Tuesday, August 3, 2010

Gardens, Mental Health and City wide solutions.

Those who have been following my activities may have noticed that in addition to my work at Welcome, I'm in my 9th year of working with the chronically homeless in San Francisco, I have started to work part-time for Project Homeless Connect (PHC). I initially began working at Project Homeless Connect during a time when foundation support of Welcome wavered and I needed a bit of job security. Of course, the idea of working with an organization that had such a city wide impact to their work was appealing to me as someone who has been advocating for the homeless for so many years.

Thankfully due to a major gift from St. Paulus Lutheran Church, Welcome's funding for this year is back on track and I continue to do the one-on-one work with our homeless guests, to preach and teach about hunger issues and to help organize volunteers and groups to feed hungry people through dinners and community garden at Welcome.

But, I'm also delighted to continue my work at PHC to create opportunities for free mental health care in community gardens throughout San Francisco, enabling people to share skills and improve their quality of life and to help individuals learn employment skills.

At Welcome I'm able to work with people individually over the long term, to be their pastor and work with congregations. At PHC, I'm able to work to find solutions to some of the root causes of homelessness on a city wide level.
Below, I've included information about the Seeding Resilience program that I created and am leading at PHC's Growing Home Community Garden. I hope you'll be as excited about it as I am!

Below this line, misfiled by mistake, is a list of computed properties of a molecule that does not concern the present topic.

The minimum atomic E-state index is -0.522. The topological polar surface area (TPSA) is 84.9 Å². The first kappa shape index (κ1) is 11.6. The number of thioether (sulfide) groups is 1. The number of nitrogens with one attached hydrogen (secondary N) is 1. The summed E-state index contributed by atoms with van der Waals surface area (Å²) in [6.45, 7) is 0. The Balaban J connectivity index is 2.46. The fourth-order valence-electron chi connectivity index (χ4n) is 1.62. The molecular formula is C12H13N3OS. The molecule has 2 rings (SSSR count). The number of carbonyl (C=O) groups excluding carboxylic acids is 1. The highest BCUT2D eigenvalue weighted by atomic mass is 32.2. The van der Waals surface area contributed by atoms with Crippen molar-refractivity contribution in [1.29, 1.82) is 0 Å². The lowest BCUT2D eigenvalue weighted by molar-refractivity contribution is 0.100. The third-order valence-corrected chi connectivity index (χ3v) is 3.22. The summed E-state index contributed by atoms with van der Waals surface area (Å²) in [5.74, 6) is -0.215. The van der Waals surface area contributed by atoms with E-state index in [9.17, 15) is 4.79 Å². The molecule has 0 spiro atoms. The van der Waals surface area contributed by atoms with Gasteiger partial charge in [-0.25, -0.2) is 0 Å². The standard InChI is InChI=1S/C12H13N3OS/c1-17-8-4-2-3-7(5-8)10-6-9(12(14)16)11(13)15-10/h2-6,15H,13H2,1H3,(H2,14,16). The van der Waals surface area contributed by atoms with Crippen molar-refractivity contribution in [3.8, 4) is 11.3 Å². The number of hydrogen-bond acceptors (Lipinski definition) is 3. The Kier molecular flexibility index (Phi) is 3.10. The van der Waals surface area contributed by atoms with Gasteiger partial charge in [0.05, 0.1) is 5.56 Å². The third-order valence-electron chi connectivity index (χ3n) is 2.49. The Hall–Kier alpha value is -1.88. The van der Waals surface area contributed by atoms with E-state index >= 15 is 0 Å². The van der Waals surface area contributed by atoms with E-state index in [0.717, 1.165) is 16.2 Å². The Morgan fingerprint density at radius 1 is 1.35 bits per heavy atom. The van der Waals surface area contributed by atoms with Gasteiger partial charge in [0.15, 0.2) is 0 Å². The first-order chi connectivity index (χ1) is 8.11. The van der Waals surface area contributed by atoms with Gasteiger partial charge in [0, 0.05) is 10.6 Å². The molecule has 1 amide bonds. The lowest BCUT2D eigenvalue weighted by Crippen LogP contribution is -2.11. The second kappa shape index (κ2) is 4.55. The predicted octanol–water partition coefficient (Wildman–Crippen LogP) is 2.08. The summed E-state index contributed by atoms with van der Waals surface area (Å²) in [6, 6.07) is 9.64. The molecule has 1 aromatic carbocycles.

Seeding Resilience
is the Growing Home Community Garden's (GHCG) new project to increase access to mental health services and increase employment opportunities and skills. A two year innovation project with major support provided by the Mental Health Services Act (MHSA), the Seeding Resilience project is 75% focused on the GHCG (Octavia & Lily) and 25% on Urban Agricultural leaders in San Francisco to build a citywide network of support for mental health consumers.

Outcomes of the project include:
  • 3 weekly skill share opportunities for individuals to learn about: 1) cooking & nutrition; 2) garden skills; and 3) health skills and stress reduction [click on the links for notes and photos from these skill shares]
  • 4 educational opportunities for urban agriculture leaders to increase their awareness, create collaboration opportunities and employment opportunities for mental health consumers
  • regular support groups, workshops and events on topics recommended by garden members and skill share participants
  • information about the learnings of the project that will be made available so that the successful parts of the project can be reproduced in other locations

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